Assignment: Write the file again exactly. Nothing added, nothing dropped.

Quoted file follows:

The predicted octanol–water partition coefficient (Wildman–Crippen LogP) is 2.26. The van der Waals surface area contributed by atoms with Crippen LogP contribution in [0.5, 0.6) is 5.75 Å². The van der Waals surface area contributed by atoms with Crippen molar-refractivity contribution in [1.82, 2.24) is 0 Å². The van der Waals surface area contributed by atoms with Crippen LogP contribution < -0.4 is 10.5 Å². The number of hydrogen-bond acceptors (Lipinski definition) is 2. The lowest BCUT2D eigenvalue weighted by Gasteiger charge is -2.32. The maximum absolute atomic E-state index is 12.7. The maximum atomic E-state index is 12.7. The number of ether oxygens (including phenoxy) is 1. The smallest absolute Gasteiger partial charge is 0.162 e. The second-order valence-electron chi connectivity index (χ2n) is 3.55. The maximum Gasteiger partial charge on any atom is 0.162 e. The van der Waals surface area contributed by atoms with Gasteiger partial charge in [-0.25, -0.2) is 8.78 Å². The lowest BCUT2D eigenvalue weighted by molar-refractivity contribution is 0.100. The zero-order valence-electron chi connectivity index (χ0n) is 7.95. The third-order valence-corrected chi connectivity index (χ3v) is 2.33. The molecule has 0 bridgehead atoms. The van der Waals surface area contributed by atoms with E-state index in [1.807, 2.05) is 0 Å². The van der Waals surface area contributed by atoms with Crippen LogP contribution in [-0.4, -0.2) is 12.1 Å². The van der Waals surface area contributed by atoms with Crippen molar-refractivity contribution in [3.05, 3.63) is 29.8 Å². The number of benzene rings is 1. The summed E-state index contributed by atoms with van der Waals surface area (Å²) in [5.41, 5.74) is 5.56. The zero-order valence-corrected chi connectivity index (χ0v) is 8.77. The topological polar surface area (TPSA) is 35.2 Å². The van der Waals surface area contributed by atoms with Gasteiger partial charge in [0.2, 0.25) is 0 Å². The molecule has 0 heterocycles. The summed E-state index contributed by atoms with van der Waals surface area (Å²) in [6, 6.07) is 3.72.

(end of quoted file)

The predicted octanol–water partition coefficient (Wildman–Crippen LogP) is 2.26. The van der Waals surface area contributed by atoms with Crippen LogP contribution in [0.5, 0.6) is 5.75 Å². The van der Waals surface area contributed by atoms with Crippen molar-refractivity contribution in [1.82, 2.24) is 0 Å². The van der Waals surface area contributed by atoms with Crippen LogP contribution < -0.4 is 10.5 Å². The number of hydrogen-bond acceptors (Lipinski definition) is 2. The lowest BCUT2D eigenvalue weighted by Gasteiger charge is -2.32. The maximum absolute atomic E-state index is 12.7. The maximum atomic E-state index is 12.7. The number of ether oxygens (including phenoxy) is 1. The smallest absolute Gasteiger partial charge is 0.162 e. The second-order valence-electron chi connectivity index (χ2n) is 3.55. The maximum Gasteiger partial charge on any atom is 0.162 e. The van der Waals surface area contributed by atoms with Gasteiger partial charge in [-0.25, -0.2) is 8.78 Å². The lowest BCUT2D eigenvalue weighted by molar-refractivity contribution is 0.100. The zero-order valence-electron chi connectivity index (χ0n) is 7.95. The third-order valence-corrected chi connectivity index (χ3v) is 2.33. The molecule has 0 bridgehead atoms. The van der Waals surface area contributed by atoms with E-state index in [1.807, 2.05) is 0 Å². The van der Waals surface area contributed by atoms with Crippen LogP contribution in [-0.4, -0.2) is 12.1 Å². The van der Waals surface area contributed by atoms with Crippen molar-refractivity contribution in [3.05, 3.63) is 29.8 Å². The number of benzene rings is 1. The summed E-state index contributed by atoms with van der Waals surface area (Å²) in [5.41, 5.74) is 5.56. The zero-order valence-corrected chi connectivity index (χ0v) is 8.77. The topological polar surface area (TPSA) is 35.2 Å². The van der Waals surface area contributed by atoms with Gasteiger partial charge in [0.2, 0.25) is 0 Å². The molecule has 0 heterocycles. The summed E-state index contributed by atoms with van der Waals surface area (Å²) in [6, 6.07) is 3.72.